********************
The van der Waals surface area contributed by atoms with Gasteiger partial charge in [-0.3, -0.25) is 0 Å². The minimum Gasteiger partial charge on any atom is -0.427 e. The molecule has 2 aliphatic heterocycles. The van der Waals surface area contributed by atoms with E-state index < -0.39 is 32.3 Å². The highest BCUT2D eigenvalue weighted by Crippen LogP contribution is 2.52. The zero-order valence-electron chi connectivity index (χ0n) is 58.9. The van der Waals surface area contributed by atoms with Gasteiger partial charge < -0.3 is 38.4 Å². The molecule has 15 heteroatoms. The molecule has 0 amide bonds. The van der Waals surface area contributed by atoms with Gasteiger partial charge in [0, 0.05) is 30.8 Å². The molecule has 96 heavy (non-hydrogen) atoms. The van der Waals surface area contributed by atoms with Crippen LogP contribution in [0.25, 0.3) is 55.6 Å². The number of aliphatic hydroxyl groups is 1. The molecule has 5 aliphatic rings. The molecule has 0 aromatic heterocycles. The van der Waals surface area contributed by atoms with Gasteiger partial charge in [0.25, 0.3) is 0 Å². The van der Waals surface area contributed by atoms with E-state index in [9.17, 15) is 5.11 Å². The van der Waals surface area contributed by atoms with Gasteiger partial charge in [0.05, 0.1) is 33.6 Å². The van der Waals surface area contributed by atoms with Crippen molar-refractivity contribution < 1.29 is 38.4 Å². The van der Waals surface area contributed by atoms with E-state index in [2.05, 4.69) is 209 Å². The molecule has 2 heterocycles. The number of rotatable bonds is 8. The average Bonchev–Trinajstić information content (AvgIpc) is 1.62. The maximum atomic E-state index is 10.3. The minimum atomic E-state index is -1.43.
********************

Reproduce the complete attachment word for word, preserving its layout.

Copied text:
The van der Waals surface area contributed by atoms with Gasteiger partial charge in [-0.3, -0.25) is 0 Å². The minimum Gasteiger partial charge on any atom is -0.427 e. The molecule has 2 aliphatic heterocycles. The van der Waals surface area contributed by atoms with E-state index < -0.39 is 32.3 Å². The highest BCUT2D eigenvalue weighted by Crippen LogP contribution is 2.52. The zero-order valence-electron chi connectivity index (χ0n) is 58.9. The van der Waals surface area contributed by atoms with Gasteiger partial charge < -0.3 is 38.4 Å². The molecule has 15 heteroatoms. The molecule has 0 amide bonds. The van der Waals surface area contributed by atoms with Gasteiger partial charge in [0, 0.05) is 30.8 Å². The molecule has 96 heavy (non-hydrogen) atoms. The van der Waals surface area contributed by atoms with Crippen LogP contribution in [0.25, 0.3) is 55.6 Å². The number of aliphatic hydroxyl groups is 1. The molecule has 5 aliphatic rings. The molecule has 0 aromatic heterocycles. The van der Waals surface area contributed by atoms with Gasteiger partial charge in [0.25, 0.3) is 0 Å². The van der Waals surface area contributed by atoms with E-state index in [9.17, 15) is 5.11 Å². The van der Waals surface area contributed by atoms with Gasteiger partial charge in [0.05, 0.1) is 33.6 Å². The van der Waals surface area contributed by atoms with Crippen molar-refractivity contribution < 1.29 is 38.4 Å². The van der Waals surface area contributed by atoms with E-state index in [2.05, 4.69) is 209 Å². The molecule has 2 heterocycles. The number of rotatable bonds is 8. The average Bonchev–Trinajstić information content (AvgIpc) is 1.62. The maximum atomic E-state index is 10.3. The minimum atomic E-state index is -1.43.